Potatoes and Mansions: A Look Into The History Of Highlands Ranch, Colorado
Our Highlands Ranch towing company takes pride in being local to Highlands Ranch, Colorado. We love our home, and we want to know it fully. To truly understand a land, we believe we must know how it came to be. We would love for our customers to know as well, and that’s why we’ve done some digging and learned the history of Highlands Ranch. It all starts with a certain Potato King…
The land of gorgeous Highlands Ranch Golf Club once belonged to Dad Rufus H. “Potato” Clark’s 160-acre homestead. Potato harvesting was in the rise in Colorado, and Clark became famous for his bountiful harvest, naming him Potato King of Colorado.
Like Clark, many folks were traveling and setting up homesteads in the area for farming purposes. While the “Potato King” wasn’t the first settler, he (along with others) started the framework of what is now Highlands Ranch, Colorado.
The Evolution Of The Highlands Ranch Mansion
After settlement had begun by local farmers, such as Johanne Welte and Plaziduo Gassner, who started a successful dairy ranch, other settlers were coming in to stake their claim. One of those pioneers was a man named John W. Springer.
He was a wealthy man with a history of politics, law, and banking. In 1898, he and his wife, Eliza, decided to settle down and purchase lands all across the Highlands Ranch area. He eventually became the largest landholder in the region and established the Springer Cross Country Horse and Cattle Ranch. While his wealth and popularity grew, his wife’s health became worse, and she died in 1904.
As a high-class man, Springer knew he needed to marry again and five years later he married the young and beautiful Isabel Patterson. He was enthralled by her charms and named his aristocratic Cross Country Ranch home “Castle Isabelle.” Although charming and adventurous, Isabel was not one to be held down and lived a life of wild nighttime parties and narcotics. Springer was not the only man engulfed in her glamour, and the many lovers she shared resulted in John W. Springer’s downfall.
On May 24, 1911, all was in crisis as one of Isabel’s lovers was murdered by another alleged lover at the Denver’s Brown Palace Hotel. With John’s high-class status the murder and scandal were highly publicized, resulting in Springer divorcing Isabel five days later and disappearing from the public eye. He sold his elegant ranch to his first father-in-law, the famous and highly respected cattlemen Colonel William Hughes. After his death in 1918, the ranch, which was renamed Sunland Ranch was passed to his granddaughter, the daughter of John and Eliza Springer, Annie. Two years later she sold the property to Waite Phillips, who renamed the homestead, Highlands Ranch.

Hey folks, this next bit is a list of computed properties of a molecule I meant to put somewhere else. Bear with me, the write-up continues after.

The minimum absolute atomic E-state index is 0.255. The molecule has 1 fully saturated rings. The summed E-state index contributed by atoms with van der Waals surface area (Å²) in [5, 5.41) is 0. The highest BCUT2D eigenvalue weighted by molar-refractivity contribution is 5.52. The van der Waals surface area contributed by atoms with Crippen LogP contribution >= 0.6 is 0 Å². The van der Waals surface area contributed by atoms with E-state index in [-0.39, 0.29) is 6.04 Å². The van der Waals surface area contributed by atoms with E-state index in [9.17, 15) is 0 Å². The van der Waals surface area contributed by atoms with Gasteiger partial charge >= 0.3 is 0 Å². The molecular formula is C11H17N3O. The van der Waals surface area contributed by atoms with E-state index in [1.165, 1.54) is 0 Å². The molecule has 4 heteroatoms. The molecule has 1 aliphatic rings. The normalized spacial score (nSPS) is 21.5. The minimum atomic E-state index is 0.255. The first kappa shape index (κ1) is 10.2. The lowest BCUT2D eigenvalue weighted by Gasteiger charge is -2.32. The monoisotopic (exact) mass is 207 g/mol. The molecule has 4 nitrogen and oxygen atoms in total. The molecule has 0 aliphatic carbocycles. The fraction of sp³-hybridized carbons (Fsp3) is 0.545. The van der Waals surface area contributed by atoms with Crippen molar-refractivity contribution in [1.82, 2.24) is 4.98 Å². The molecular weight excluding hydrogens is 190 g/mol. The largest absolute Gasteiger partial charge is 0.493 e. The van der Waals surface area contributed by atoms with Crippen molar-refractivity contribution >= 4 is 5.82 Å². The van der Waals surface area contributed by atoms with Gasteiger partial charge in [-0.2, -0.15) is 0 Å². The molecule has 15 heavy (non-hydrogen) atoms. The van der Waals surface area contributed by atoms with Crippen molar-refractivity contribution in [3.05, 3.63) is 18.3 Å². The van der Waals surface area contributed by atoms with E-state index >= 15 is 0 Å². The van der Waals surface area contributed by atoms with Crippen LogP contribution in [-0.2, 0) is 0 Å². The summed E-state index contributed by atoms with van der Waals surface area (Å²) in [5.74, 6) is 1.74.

Phillip lived in Highlands Ranch for six years before he sold it to Frank E. Kistler, president of Wolhurst Stock Farms. Kistler, who was very wealthy and had a history in oil, ranching, and banking, made elaborate renovations to the ranch. Originally Russian style, he changed the mansion into its present-day Tudor-style manor. He ran a successful business from the ranch for several years; operations included dairy and Angus cattle, sheep, hogs and chicken. Frank E. Kistler ran into some financial trouble in the 1930s, as many in the area did, and had to sell the ranch to Lawrence Phipps Jr.
Son of a former Colorado Senate, Phipps Jr. renamed the ranch back to Highlands Ranch and continued full ranching operations. The property was owned by Phipps Jr. until he died in 1976 and was then sold to businessman Marvin Davis. After further buying and selling the Historic Highlands Ranch Mansion was
Highlands Ranch Mansion Today
If this piece of history intrigued you as much as it intrigues us then you’ll be happy to know you can visit it today! Not only can you visit, but you can also book this magnificent home for events and weddings!
When visiting the mansion, you can also explore the historic park that surrounds the building. That includes historic barns, a bunkhouse, ranch houses, corrals, pastures, and the well-known windmill.
Visiting Marian’s Garden
One of the many beautiful sights on the ranch is Marian’s Garden; an acknowledgment and honor to the ranch’s longtime resident, Marian E. Morgan. Completed in 2016, this garden represents Marian’s kindness, love for gardening, welcoming spirit, and loyalty to the ranch.
From 1939 until her death in 2008, Marian lived at Highlands Ranch Mansion. When Lawrence Philip Jr.owned the establishment, Marian’s husband, Bud Morgan, worked as ranch manager. Marian and Bud relocated in 1965 to a small cottage just east of the gardens on the ranch. Unfortunately, Bud passed away just nine years later in 1974. Marian was still allowed to live in her cottage, even after the ranch switched owners. In fact, ever owner following Lawrence allowed Marian to reside in her cottage and continue her many responsibilities on the ranch.
She is remembered by her genuine kindness and compassion. She had the ability to see the goodness in every person she met, and every person who had the privilege to know her felt welcomed in her presence. The garden was constructed in the shape of a flower to resemble the spirit of who Marian was.
The garden is located near the front lawn of the mansion and is best visited in the warmer months to truly appreciate the splendor of her spirit.
Touring The Mansion
Highlands Ranch Mansion is open to the public most Tuesdays and Thursdays from 9 a.m. to 2 p.m., unless a private event is occurring. Self-guided and guided tours are available, both free of charge. If you’re planning on visiting you can check out their calendar to
We’ve loved discovering our local history and are even more excited to tour the elegant Highlands Ranch Mansion, we hope you are too.